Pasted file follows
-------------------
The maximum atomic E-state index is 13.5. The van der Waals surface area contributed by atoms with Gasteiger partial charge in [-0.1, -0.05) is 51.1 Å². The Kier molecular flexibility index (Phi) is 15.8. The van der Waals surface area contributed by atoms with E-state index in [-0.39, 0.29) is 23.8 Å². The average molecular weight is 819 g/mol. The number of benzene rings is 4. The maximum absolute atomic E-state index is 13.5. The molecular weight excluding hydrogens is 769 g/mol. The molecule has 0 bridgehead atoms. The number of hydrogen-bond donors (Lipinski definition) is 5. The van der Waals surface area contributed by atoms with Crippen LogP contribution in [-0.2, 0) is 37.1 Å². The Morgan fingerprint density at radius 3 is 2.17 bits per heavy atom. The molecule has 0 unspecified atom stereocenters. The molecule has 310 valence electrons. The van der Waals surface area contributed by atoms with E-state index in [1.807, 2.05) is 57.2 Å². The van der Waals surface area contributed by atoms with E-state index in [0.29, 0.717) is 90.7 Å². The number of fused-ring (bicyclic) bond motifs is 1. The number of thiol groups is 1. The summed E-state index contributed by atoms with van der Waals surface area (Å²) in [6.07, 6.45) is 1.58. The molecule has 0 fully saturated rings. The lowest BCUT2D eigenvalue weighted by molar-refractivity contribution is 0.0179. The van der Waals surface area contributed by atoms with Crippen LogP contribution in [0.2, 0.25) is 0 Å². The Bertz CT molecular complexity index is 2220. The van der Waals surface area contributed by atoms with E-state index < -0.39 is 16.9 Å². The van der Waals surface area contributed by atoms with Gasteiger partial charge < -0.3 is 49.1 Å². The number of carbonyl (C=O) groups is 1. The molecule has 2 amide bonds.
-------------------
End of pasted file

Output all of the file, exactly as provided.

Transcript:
The maximum atomic E-state index is 13.5. The van der Waals surface area contributed by atoms with Gasteiger partial charge in [-0.1, -0.05) is 51.1 Å². The Kier molecular flexibility index (Phi) is 15.8. The van der Waals surface area contributed by atoms with E-state index in [-0.39, 0.29) is 23.8 Å². The average molecular weight is 819 g/mol. The number of benzene rings is 4. The maximum absolute atomic E-state index is 13.5. The molecular weight excluding hydrogens is 769 g/mol. The molecule has 0 bridgehead atoms. The number of hydrogen-bond donors (Lipinski definition) is 5. The van der Waals surface area contributed by atoms with Crippen LogP contribution in [-0.2, 0) is 37.1 Å². The Morgan fingerprint density at radius 3 is 2.17 bits per heavy atom. The molecule has 0 unspecified atom stereocenters. The molecule has 310 valence electrons. The van der Waals surface area contributed by atoms with E-state index in [1.807, 2.05) is 57.2 Å². The van der Waals surface area contributed by atoms with E-state index in [0.29, 0.717) is 90.7 Å². The number of fused-ring (bicyclic) bond motifs is 1. The number of thiol groups is 1. The summed E-state index contributed by atoms with van der Waals surface area (Å²) in [6.07, 6.45) is 1.58. The molecule has 0 fully saturated rings. The lowest BCUT2D eigenvalue weighted by molar-refractivity contribution is 0.0179. The van der Waals surface area contributed by atoms with Crippen LogP contribution in [0.2, 0.25) is 0 Å². The Bertz CT molecular complexity index is 2220. The van der Waals surface area contributed by atoms with E-state index < -0.39 is 16.9 Å². The van der Waals surface area contributed by atoms with Gasteiger partial charge < -0.3 is 49.1 Å². The number of carbonyl (C=O) groups is 1. The molecule has 2 amide bonds.